Here’s the situation: You are allowed only 30 days to create a video game based off one theme and one theme only: Throwback. Thirty days to create a video game feels like an episode of Chopped where the chefs are plating their meals up until the final second. All in all, it’s safe to say the Vital team cooked up a killer multiplayer game called Recess for GitHub’s annual Game Off.
If you don’t know much about GitHub’s Game Off – here’s the gist: Each year, GitHub hosts a month-long competition and provides a theme for developers, gamers, designers (the list goes on) to base their game on. Last year’s theme was Hack/Mod/Augment – hence Tech Wars. This year’s theme was Throwback. Imagine the possibilities!
A Month of Lunch Meetings and Late Nights
In our first meeting, we spent the hour-long lunch period brainstorming ideas on how to interpret this year’s theme or how we would “throw it back” so to speak. It didn’t take long for us to decide we would base our game around everyone’s favorite childhood school activity: Recess. While this first meeting was productive for all of us involved, it was just the beginning. These lunchtime meetings became a daily activity and often carried into nighttime work.
* Disclaimer: No client hours were harmed in the making of this game *
The effort involved not only developers, but also copywriters, videographers, designers and even our very own facilities manager and chef, Nate, whose band The Lonely Ghosts provided the in-game music.
Taking place in a late 1980’s elementary school playground, you and up to seven of your friends are able to join this open concept multiplayer world. Your goal is to navigate the virtual playground with other users and collect as many stars as you can in two minutes. Swoosh down the slide, swing on the swing set, soar off the see saw or even play some dodgeball. And if you’re feeling adventurous, engage other users in a game of dodgeball or sneak out of the schoolyard and play in the secret Pirate Ship and Castle! It’s recess!
A Fun Game We Can Be Proud Of
Building a video game from scratch in such a short time span can be pretty stressful. But everyone agrees it was well worth it. Not only did the team get to fine-tune their skills, but they also got to learn and develop new software and language that many of us might not normally get to use on a day-to-day basis. We truly enjoy any opportunity to learn new skills and work alongside our co-workers in a non-traditional setting.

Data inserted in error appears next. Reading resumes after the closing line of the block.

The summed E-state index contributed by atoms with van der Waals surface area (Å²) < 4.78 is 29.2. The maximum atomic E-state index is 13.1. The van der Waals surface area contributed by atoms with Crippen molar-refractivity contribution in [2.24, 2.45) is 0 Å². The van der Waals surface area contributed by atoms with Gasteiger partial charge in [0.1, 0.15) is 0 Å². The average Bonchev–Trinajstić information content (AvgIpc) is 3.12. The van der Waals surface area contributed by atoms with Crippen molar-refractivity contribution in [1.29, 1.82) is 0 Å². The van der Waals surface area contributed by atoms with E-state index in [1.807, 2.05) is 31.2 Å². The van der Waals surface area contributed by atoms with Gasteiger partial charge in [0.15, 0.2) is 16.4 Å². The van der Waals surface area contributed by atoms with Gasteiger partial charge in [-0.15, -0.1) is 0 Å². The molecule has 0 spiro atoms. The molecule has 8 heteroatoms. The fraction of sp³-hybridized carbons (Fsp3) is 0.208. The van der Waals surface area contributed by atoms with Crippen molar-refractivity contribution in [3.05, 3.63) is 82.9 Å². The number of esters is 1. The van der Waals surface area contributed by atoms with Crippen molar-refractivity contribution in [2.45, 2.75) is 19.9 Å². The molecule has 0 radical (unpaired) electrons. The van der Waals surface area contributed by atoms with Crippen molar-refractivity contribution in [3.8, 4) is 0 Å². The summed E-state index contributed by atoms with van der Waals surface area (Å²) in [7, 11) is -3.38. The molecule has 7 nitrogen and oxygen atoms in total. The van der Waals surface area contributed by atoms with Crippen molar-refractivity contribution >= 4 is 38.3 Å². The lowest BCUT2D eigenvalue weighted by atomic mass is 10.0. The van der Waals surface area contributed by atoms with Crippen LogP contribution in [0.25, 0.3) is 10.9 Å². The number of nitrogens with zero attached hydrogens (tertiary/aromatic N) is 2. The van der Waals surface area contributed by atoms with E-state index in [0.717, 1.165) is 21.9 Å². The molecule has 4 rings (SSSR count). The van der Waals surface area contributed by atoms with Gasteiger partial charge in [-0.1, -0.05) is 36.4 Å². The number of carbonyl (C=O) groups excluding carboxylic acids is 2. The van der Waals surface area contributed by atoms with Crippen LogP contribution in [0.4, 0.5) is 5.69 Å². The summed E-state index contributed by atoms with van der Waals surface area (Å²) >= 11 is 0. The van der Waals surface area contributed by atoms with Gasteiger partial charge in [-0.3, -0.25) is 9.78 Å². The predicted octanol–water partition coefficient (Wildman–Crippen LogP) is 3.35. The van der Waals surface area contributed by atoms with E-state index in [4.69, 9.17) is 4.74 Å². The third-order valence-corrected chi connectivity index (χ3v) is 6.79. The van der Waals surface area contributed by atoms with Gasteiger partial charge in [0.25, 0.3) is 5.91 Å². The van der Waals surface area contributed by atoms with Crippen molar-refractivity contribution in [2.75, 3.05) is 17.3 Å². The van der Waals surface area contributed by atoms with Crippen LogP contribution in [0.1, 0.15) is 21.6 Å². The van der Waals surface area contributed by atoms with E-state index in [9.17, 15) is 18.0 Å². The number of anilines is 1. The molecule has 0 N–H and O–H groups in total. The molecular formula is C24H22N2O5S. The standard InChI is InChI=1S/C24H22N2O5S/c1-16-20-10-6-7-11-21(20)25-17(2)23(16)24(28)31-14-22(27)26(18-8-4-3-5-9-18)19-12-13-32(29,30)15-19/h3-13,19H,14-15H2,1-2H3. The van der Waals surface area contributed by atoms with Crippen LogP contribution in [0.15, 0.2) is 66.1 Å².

Vital’s Lead developer Matt Chase was the team leader during the 30-day sprint and may or may not have stayed up all night putting the finishing touches on the game before the Dec. 1st deadline.
“It really came down to the wire, but we were able to pull it off,” he said, adding that the thirty days was a true learning experience for everyone involved.
“A big part of the Game Off is focusing hard on core mechanics and building on it,” Chase said. “With creative work, it can be hard to limit yourself. Keep your game as small as you can — it’s easy to come up with ideas but it is so difficult to build them.”
Vital’s Creative Director Jesse Rand handled the artwork for Recess, particularly the cover art featured below.
“The goal with the cover art was to do what a lot of throwback games do — show how cool the game could be on the cover, convince people to buy it, only to bait and switch and give them a game that only partially resembles the art,” said Rand. “Kind of like MegaMan and Doom.”
In last year’s competition, Vital earned a spot in GitHub’s video round up — which was pretty cool. This year there are high hopes from everyone that Recess will be a real hit! If you have any feedback or questions on Recess or for Vital in general, as always we would love to hear from you.